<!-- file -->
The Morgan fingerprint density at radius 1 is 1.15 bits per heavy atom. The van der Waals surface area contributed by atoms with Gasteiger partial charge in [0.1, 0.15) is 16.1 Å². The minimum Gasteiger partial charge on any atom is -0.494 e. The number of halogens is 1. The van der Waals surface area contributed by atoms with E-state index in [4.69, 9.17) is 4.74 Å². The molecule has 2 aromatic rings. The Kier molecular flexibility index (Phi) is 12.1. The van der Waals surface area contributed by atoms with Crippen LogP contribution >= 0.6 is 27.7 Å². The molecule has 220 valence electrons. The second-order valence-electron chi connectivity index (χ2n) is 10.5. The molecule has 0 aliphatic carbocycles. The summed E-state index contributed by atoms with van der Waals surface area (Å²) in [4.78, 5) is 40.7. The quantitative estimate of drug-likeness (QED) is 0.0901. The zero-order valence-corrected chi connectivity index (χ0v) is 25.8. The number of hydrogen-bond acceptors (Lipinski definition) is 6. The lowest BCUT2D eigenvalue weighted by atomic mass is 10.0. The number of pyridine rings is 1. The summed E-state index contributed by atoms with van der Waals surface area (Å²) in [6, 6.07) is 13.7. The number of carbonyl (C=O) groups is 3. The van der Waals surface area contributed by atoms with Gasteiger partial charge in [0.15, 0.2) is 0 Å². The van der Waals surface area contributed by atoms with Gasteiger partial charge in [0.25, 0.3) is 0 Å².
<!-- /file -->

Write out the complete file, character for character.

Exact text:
The Morgan fingerprint density at radius 1 is 1.15 bits per heavy atom. The van der Waals surface area contributed by atoms with Gasteiger partial charge in [0.1, 0.15) is 16.1 Å². The minimum Gasteiger partial charge on any atom is -0.494 e. The number of halogens is 1. The van der Waals surface area contributed by atoms with E-state index in [4.69, 9.17) is 4.74 Å². The molecule has 2 aromatic rings. The Kier molecular flexibility index (Phi) is 12.1. The van der Waals surface area contributed by atoms with Crippen LogP contribution >= 0.6 is 27.7 Å². The molecule has 220 valence electrons. The second-order valence-electron chi connectivity index (χ2n) is 10.5. The molecule has 0 aliphatic carbocycles. The summed E-state index contributed by atoms with van der Waals surface area (Å²) in [4.78, 5) is 40.7. The quantitative estimate of drug-likeness (QED) is 0.0901. The zero-order valence-corrected chi connectivity index (χ0v) is 25.8. The number of hydrogen-bond acceptors (Lipinski definition) is 6. The lowest BCUT2D eigenvalue weighted by atomic mass is 10.0. The number of pyridine rings is 1. The summed E-state index contributed by atoms with van der Waals surface area (Å²) in [6, 6.07) is 13.7. The number of carbonyl (C=O) groups is 3. The van der Waals surface area contributed by atoms with Gasteiger partial charge in [0.15, 0.2) is 0 Å². The van der Waals surface area contributed by atoms with Gasteiger partial charge in [0.25, 0.3) is 0 Å².